Are you getting tired of life indoors? Have you already organized your entire pantry, learned a new language, burned through all of your workout DVDs, and want something new?
We have just the thing: take a trip to the Faroe Islands!
No, not on an airplane. Virtually, of course!
The Faroe Islands’ tourism board has come up with an original plan to get more people to “travel” to the islands and see everything that it has to offer. On their website, Remote Tourism, armchair travelers can tune into a live stream, and journey through the islands.
The tourism board is equipping local Faroese volunteers with a live-streaming video camera and an iPhone, effectively turning them into something of a real-life video game character. Internet users can log on to specific times listed on the website, and control their local Faroese by telling them where to go via an online controller. Each ‘traveler’ gets one minute at the helm of the controller by telling their guide to go forward, left, right, or back. There are also commands to run and jump. Along the way, your remote-controlled local will stop and tell interesting facts about the spots where they were.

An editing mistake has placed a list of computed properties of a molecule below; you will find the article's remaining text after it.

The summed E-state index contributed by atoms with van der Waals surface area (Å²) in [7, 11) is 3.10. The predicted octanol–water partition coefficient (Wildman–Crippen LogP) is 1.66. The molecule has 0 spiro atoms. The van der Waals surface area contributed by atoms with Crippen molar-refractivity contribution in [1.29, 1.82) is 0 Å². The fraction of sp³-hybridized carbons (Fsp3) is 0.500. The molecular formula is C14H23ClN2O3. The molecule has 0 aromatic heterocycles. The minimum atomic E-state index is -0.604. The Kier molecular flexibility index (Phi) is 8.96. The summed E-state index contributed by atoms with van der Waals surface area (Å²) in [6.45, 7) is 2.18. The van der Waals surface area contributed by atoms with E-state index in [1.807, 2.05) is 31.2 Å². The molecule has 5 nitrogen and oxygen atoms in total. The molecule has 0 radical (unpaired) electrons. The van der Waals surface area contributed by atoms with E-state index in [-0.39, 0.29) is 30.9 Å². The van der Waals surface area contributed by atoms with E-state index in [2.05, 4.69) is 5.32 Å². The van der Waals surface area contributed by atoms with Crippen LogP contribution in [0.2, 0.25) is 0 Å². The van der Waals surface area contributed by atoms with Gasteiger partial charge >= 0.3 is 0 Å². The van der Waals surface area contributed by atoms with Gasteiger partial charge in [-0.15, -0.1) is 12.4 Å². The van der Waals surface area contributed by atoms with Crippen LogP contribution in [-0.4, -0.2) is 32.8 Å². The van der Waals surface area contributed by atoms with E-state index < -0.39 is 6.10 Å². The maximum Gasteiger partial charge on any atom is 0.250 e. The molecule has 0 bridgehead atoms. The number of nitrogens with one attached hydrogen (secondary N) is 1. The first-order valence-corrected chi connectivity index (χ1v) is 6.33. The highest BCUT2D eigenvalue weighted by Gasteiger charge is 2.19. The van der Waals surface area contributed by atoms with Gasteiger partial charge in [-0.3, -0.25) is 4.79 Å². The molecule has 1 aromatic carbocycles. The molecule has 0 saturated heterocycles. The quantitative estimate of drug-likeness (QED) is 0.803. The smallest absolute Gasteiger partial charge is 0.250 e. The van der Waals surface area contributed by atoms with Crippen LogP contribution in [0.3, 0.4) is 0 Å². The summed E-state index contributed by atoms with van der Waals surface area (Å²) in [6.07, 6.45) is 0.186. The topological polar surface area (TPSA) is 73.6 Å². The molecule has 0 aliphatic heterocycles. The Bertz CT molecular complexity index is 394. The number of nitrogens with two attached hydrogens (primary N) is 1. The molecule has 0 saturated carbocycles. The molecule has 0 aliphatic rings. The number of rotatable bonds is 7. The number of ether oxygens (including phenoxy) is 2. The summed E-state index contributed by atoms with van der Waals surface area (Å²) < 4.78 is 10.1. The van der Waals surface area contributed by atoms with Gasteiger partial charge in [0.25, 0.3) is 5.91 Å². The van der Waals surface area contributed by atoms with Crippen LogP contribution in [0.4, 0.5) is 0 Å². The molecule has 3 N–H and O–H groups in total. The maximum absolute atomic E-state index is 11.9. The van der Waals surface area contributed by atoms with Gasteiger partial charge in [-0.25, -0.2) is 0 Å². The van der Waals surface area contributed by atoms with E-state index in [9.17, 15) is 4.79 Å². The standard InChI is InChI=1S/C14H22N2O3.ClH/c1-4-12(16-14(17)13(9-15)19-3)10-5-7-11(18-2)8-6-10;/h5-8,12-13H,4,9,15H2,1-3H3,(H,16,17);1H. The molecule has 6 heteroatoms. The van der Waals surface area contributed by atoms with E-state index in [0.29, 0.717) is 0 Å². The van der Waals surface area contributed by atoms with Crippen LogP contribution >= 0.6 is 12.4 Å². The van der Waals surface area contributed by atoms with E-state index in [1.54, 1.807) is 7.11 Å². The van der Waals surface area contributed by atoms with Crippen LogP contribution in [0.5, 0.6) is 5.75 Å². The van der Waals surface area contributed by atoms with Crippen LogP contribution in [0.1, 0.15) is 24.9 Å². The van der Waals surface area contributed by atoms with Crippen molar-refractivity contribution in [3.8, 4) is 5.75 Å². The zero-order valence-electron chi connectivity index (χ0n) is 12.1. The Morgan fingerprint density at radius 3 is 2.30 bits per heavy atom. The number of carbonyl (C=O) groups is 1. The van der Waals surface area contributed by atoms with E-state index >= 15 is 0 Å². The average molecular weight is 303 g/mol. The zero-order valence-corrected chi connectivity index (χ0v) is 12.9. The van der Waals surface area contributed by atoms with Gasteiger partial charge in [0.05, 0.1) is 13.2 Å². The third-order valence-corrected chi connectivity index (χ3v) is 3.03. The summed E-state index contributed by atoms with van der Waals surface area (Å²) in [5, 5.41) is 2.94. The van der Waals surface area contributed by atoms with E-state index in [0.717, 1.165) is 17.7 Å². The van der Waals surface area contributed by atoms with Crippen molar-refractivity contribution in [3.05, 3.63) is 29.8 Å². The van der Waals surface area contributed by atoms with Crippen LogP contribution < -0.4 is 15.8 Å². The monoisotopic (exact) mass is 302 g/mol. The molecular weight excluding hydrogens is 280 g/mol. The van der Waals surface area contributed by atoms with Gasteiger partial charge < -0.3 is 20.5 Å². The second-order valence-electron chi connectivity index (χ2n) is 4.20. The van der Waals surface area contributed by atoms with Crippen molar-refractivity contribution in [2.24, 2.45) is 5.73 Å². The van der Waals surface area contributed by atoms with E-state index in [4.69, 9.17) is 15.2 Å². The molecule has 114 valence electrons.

The idea of the Faroe Islands’ “remote” tourism was born after travel restrictions have caused tourism industries around the world to shut down in response to the coronavirus crisis. To put it in perspective: around 130,000 travelers visited the Faroe Islands last year and generated about $115 million USD. This year, the islands would be lucky to see even one-third of that.
Gudrid Hojgaard, director of Visit Faroe Islands, said in a statement: “When the travel bans began to escalate, we sat and wondered how we could recreate a Faroe Islands’ experience for those who had to cancel or postpone their trip to the Faroe Islands, and for everyone else stuck at home.”
Sara, one of the local guides, is excited to show off her home: “Being remote-controlled by a person thousands of kilometers away was a very strange experience, but it was so much fun and I really look forward to doing the rest of the tours.”
Hojgaard ended his statement with optimism: “We believe that our remote islands are the perfect place to inspire people in lockdown — and, naturally, we hope to welcome them in person once everyone is free to travel again.”
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